Arafat’s blame for Israel, on the other hand, masks severe corruption and incompetence in his administration of Palestinian territory. While raw executive power may be needed to secure stability in times of strife, Arafat has failed to put in place any framework for even local democratic elections, and is likely to leave behind a succession problem. He has also contributed to the pool of resentment and hatred by encouraging the intifada from time to time, something that may seem politically expedient, but also damages his credibility as a statesman.

There can be no telling for sure what will happen next, following the recent military campaign. But certain political trends hint at what the future holds under the present leadership, and it doesn’t look very rosy at all.

Sharon intends to withdraw the military to “buffer zones,” which lie within striking distance of Palestinian towns while protecting Israeli settlements; in effect, further annexation of Palestinian land. Being a champion of Jewish settlements himself, he has called for the return of a million overseas Jews to expand the Israeli population, perhaps also to counteract the 20% Arab minority in Israel that is growing faster than the Jewish population. He is likely to reject the right of return of Palestinian refugees as it would erode Israel’s Jewish identity. But it remains to be seen if he will negotiate a compensation deal with the Palestinians to solve the Palestinian refugee problem once and for all. Given Sharon’s intra-party fight with Benjamin Netanyahu, his Likud competitor, who has all along called for stronger military action against the Palestinians, there is a limit to which he can make concessions even if he was willing to.

The recent military strikes would likely lead to further radicalization of the Palestinian cause. Arafat, if he still holds office, will reject any notion of Israeli sovereignty over the West Bank and Gaza settlements without at least a fair swap of land, a likely position of any Palestinian leader with political legitimacy anyway. And in the wake of its withdrawal, the Israeli army leaves behind what is now even less of a state than it was before.

The Palestinian Authority no longer has any security apparatus or infrastructure to bring order to Palestinian society. There is still some uncertainty as to which organization will carry the Palestinian flag in future negotiations with Israel. Sharon refuses to negotiate with Arafat, whom he deems “irrelevant,” and has been encouraging his military commanders to negotiate with their local Palestinian counterparts, but this could well lead to a fracture in Palestinian leadership and legitimization of militia groups, causing more confusion and greater uncertainty. And as for the Arab League’s offer of a land for peace deal? Sharon has suggested a regional peace conference, which the Americans should host; several moderate Arab countries would be invited, as would Palestinian representatives, but not Arafat. A change of tack and mood in an avowed loather of the Oslo peace process and a rejectionist of American and UN intervention? Well, more like wily political sidestepping of the Arab peace offer, rather than conspicuous silence or outright rejection, in order to avoid being branded a hardliner by the international community. Sharon even softened his tone on Arafat later on, saying it was not for him to decide whom the Palestinians choose as their representative.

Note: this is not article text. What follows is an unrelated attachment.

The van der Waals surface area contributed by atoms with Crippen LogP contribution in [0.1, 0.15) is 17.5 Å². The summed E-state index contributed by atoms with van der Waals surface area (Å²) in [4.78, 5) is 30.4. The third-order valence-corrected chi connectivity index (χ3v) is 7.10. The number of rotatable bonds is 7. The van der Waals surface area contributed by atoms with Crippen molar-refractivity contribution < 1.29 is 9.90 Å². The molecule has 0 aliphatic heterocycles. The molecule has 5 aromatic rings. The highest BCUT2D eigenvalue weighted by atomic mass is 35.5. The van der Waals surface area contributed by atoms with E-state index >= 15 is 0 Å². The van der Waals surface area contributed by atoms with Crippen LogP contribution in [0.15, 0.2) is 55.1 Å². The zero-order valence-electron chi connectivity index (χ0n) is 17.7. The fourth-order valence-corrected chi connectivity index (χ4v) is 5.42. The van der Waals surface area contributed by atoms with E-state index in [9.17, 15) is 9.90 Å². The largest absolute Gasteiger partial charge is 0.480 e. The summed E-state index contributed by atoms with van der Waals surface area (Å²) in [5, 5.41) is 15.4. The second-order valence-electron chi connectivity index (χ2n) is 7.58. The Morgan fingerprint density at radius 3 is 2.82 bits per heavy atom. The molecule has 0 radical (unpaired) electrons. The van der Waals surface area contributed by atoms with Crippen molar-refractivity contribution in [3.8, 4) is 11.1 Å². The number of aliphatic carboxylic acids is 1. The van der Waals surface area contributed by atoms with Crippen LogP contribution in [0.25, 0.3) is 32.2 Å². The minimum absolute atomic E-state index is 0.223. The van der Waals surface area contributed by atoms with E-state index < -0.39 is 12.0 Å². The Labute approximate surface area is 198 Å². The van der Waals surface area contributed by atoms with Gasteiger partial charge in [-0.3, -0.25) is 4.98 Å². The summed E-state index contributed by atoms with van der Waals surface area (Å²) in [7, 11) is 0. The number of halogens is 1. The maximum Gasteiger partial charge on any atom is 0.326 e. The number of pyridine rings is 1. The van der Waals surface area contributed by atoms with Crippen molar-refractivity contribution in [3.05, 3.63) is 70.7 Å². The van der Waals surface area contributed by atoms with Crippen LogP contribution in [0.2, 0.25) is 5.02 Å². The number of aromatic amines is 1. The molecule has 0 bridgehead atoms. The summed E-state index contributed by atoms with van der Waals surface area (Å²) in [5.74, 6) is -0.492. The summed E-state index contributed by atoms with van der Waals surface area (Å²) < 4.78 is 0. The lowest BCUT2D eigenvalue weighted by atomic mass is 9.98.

If progress is to be made towards a Middle East peace, it is obvious that some things have to give and compromises have to be made in order to reach an acceptable solution for both sides. Both Sharon and Arafat, nimble and foxy politicians as they are, have failed to prepare their people to make necessary compromises and worse still, have augmented the extremist sentiments in their own societies. Perhaps the time has come for someone to nudge both sides towards agreement and peace, and to enforce the peace and provide the security the Israelis and Palestinians crave for?